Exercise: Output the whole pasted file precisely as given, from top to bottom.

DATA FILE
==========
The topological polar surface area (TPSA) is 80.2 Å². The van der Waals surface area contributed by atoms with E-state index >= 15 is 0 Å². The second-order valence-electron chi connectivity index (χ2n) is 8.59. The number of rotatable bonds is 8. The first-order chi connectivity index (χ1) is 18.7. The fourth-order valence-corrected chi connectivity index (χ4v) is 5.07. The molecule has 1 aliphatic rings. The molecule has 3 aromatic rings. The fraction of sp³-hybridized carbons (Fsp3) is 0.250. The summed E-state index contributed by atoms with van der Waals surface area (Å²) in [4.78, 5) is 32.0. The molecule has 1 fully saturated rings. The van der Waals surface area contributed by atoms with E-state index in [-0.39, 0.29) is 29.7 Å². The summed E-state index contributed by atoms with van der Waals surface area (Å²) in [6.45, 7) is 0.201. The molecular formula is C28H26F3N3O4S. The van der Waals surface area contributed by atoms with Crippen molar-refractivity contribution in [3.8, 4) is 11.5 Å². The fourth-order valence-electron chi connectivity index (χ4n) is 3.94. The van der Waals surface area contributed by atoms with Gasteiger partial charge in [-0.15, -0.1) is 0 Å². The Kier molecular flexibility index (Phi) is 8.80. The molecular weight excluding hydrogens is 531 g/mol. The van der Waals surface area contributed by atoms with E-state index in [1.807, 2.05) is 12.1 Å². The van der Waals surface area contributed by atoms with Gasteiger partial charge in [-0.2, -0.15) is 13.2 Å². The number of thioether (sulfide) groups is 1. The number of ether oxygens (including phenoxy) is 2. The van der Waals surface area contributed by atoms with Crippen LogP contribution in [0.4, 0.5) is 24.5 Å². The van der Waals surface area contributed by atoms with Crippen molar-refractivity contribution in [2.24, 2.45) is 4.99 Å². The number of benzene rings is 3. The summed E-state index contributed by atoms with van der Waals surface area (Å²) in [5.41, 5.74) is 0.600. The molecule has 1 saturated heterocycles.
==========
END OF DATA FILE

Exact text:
The topological polar surface area (TPSA) is 80.2 Å². The van der Waals surface area contributed by atoms with E-state index >= 15 is 0 Å². The second-order valence-electron chi connectivity index (χ2n) is 8.59. The number of rotatable bonds is 8. The first-order chi connectivity index (χ1) is 18.7. The fourth-order valence-corrected chi connectivity index (χ4v) is 5.07. The molecule has 1 aliphatic rings. The molecule has 3 aromatic rings. The fraction of sp³-hybridized carbons (Fsp3) is 0.250. The summed E-state index contributed by atoms with van der Waals surface area (Å²) in [4.78, 5) is 32.0. The molecule has 1 fully saturated rings. The van der Waals surface area contributed by atoms with E-state index in [-0.39, 0.29) is 29.7 Å². The summed E-state index contributed by atoms with van der Waals surface area (Å²) in [6.45, 7) is 0.201. The molecular formula is C28H26F3N3O4S. The van der Waals surface area contributed by atoms with Crippen molar-refractivity contribution in [3.8, 4) is 11.5 Å². The fourth-order valence-electron chi connectivity index (χ4n) is 3.94. The van der Waals surface area contributed by atoms with Gasteiger partial charge in [-0.15, -0.1) is 0 Å². The Kier molecular flexibility index (Phi) is 8.80. The molecular weight excluding hydrogens is 531 g/mol. The van der Waals surface area contributed by atoms with E-state index in [1.807, 2.05) is 12.1 Å². The van der Waals surface area contributed by atoms with Gasteiger partial charge in [-0.2, -0.15) is 13.2 Å². The number of thioether (sulfide) groups is 1. The number of ether oxygens (including phenoxy) is 2. The van der Waals surface area contributed by atoms with Crippen LogP contribution in [0.4, 0.5) is 24.5 Å². The van der Waals surface area contributed by atoms with Crippen molar-refractivity contribution in [2.24, 2.45) is 4.99 Å². The number of benzene rings is 3. The summed E-state index contributed by atoms with van der Waals surface area (Å²) in [5.41, 5.74) is 0.600. The molecule has 1 saturated heterocycles.